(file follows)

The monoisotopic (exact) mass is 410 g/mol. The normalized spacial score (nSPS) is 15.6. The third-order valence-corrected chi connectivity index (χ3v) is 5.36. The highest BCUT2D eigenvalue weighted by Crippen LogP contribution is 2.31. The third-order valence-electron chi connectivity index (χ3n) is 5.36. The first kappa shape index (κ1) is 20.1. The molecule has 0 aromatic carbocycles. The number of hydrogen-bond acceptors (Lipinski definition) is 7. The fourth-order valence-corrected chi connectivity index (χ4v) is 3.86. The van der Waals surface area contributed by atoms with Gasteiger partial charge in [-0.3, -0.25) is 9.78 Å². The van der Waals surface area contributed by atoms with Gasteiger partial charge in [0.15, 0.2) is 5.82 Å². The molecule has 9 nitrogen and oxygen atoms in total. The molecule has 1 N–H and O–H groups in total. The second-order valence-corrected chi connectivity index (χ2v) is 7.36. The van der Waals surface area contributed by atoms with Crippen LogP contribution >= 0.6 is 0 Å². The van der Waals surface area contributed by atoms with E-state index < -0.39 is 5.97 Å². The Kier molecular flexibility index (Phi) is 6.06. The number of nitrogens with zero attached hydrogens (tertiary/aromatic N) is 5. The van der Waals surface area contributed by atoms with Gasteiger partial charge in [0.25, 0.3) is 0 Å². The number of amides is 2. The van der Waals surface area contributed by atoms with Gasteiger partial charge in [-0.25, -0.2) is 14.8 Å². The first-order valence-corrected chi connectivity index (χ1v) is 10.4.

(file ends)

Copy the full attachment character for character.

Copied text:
The monoisotopic (exact) mass is 410 g/mol. The normalized spacial score (nSPS) is 15.6. The third-order valence-corrected chi connectivity index (χ3v) is 5.36. The highest BCUT2D eigenvalue weighted by Crippen LogP contribution is 2.31. The third-order valence-electron chi connectivity index (χ3n) is 5.36. The first kappa shape index (κ1) is 20.1. The molecule has 0 aromatic carbocycles. The number of hydrogen-bond acceptors (Lipinski definition) is 7. The fourth-order valence-corrected chi connectivity index (χ4v) is 3.86. The van der Waals surface area contributed by atoms with Gasteiger partial charge in [-0.3, -0.25) is 9.78 Å². The van der Waals surface area contributed by atoms with Gasteiger partial charge in [0.15, 0.2) is 5.82 Å². The molecule has 9 nitrogen and oxygen atoms in total. The molecule has 1 N–H and O–H groups in total. The second-order valence-corrected chi connectivity index (χ2v) is 7.36. The van der Waals surface area contributed by atoms with Crippen LogP contribution >= 0.6 is 0 Å². The van der Waals surface area contributed by atoms with E-state index < -0.39 is 5.97 Å². The Kier molecular flexibility index (Phi) is 6.06. The number of nitrogens with zero attached hydrogens (tertiary/aromatic N) is 5. The van der Waals surface area contributed by atoms with Gasteiger partial charge in [0.25, 0.3) is 0 Å². The number of amides is 2. The van der Waals surface area contributed by atoms with Gasteiger partial charge in [-0.25, -0.2) is 14.8 Å². The first-order valence-corrected chi connectivity index (χ1v) is 10.4.